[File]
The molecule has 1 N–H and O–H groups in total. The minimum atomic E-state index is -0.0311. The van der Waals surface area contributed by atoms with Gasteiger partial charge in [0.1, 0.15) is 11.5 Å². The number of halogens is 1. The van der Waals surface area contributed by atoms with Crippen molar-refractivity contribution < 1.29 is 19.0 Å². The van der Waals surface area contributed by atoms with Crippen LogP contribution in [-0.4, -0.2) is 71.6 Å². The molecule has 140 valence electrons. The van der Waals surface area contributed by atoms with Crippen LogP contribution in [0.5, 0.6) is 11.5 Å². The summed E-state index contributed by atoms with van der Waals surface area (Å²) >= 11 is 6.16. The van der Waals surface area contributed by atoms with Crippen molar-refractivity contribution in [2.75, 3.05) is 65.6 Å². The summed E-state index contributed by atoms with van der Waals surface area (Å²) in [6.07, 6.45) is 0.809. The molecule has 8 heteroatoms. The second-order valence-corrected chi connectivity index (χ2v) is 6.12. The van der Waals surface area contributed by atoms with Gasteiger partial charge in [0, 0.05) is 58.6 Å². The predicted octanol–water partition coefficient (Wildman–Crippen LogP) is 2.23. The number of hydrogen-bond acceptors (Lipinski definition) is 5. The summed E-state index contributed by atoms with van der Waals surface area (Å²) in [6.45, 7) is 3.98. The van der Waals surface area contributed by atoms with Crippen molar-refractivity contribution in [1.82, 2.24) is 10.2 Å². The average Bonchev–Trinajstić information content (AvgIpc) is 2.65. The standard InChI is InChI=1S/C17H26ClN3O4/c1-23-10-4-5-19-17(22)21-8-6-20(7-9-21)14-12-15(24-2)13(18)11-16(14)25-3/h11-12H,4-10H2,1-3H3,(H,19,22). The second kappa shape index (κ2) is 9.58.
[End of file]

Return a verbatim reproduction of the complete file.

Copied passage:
The molecule has 1 N–H and O–H groups in total. The minimum atomic E-state index is -0.0311. The van der Waals surface area contributed by atoms with Gasteiger partial charge in [0.1, 0.15) is 11.5 Å². The number of halogens is 1. The van der Waals surface area contributed by atoms with Crippen molar-refractivity contribution < 1.29 is 19.0 Å². The van der Waals surface area contributed by atoms with Crippen LogP contribution in [-0.4, -0.2) is 71.6 Å². The molecule has 140 valence electrons. The van der Waals surface area contributed by atoms with Crippen LogP contribution in [0.5, 0.6) is 11.5 Å². The summed E-state index contributed by atoms with van der Waals surface area (Å²) >= 11 is 6.16. The van der Waals surface area contributed by atoms with Crippen molar-refractivity contribution in [2.75, 3.05) is 65.6 Å². The summed E-state index contributed by atoms with van der Waals surface area (Å²) in [6.07, 6.45) is 0.809. The molecule has 8 heteroatoms. The second-order valence-corrected chi connectivity index (χ2v) is 6.12. The van der Waals surface area contributed by atoms with Gasteiger partial charge in [0, 0.05) is 58.6 Å². The predicted octanol–water partition coefficient (Wildman–Crippen LogP) is 2.23. The number of hydrogen-bond acceptors (Lipinski definition) is 5. The summed E-state index contributed by atoms with van der Waals surface area (Å²) in [6.45, 7) is 3.98. The van der Waals surface area contributed by atoms with Crippen molar-refractivity contribution in [1.82, 2.24) is 10.2 Å². The average Bonchev–Trinajstić information content (AvgIpc) is 2.65. The standard InChI is InChI=1S/C17H26ClN3O4/c1-23-10-4-5-19-17(22)21-8-6-20(7-9-21)14-12-15(24-2)13(18)11-16(14)25-3/h11-12H,4-10H2,1-3H3,(H,19,22). The second kappa shape index (κ2) is 9.58.